I know too much about the game - nearly every match I have ever played since getting my stripes I have felt a need to analyze the officials performance - usually I hold myself to muttered comments under the breath - but when the whistles working my game are personally know, and they boo-boo big enough, I have to try to point things out. Mistake number three, never mix business with pleasure.

Finally, I know too much about the game, in the sense that I know how to get even when I'm pissed off at an opponent, I know the angles, the cheap tricks, the subtle aggravations that get someone to stop playing the game and start playing you. I have to, you cannot function as an official without learning these things. And as a small guy on the ice, sometimes its the only weapon I have to get through the shift where a 250lbs jerk is putting novice level hits on you and the guys working the game cant tell the difference between someone who fails to turn and ends up hitting you, and someone who lines up and rams you. Mistake number four, dont get mad, dont get even, play three periods and put your skates away...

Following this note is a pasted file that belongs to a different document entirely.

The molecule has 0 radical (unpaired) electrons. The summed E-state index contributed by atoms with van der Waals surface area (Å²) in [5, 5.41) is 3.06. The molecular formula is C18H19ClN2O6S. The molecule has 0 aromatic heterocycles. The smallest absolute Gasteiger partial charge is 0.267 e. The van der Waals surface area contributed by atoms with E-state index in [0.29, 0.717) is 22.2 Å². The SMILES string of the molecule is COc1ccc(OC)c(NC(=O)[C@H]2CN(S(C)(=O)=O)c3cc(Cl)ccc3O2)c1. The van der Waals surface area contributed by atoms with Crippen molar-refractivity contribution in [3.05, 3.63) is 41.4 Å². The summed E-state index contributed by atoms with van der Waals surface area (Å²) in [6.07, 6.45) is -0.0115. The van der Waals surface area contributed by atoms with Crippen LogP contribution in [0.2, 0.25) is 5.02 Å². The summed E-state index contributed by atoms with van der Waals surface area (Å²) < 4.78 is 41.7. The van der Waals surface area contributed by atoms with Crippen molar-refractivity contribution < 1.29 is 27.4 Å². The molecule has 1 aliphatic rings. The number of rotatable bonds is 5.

So once again I learned something about myself - I suck... as a player... and I cant manage to turn off my referee instincts...

I'm not catholic but I do need to confess:

The last game (possibly my last ever competition as a player):
Period 1, first shift on the ice, I'm carrying the puck up ice on the left wing, I get hooked, no big deal, I shrug it off and continue, but this slows me enough that a big fat slob (who apparently used to not be a slob and played USAH Jr.s) can get his hands on me and do the rub-a-dub with my body against the glass. As usual I keep going until the puck gets stripped by his handiwork and then.... I get pissed. I turn around and try to hook the sh*t that stole the puck... dumb idea, I get 2, the first hook guy gets 2 and everyone in the rink things I'm a hot-head. Of course no-one notices the large and growing welt on my forearm from the rub-a-dub... but then most folks in this rink that night couldn't tell the difference between a hip-check and a cashiers check.

Period 2, lots of grabbing of my sweater, but I drink from the calm pool and try not to react, much.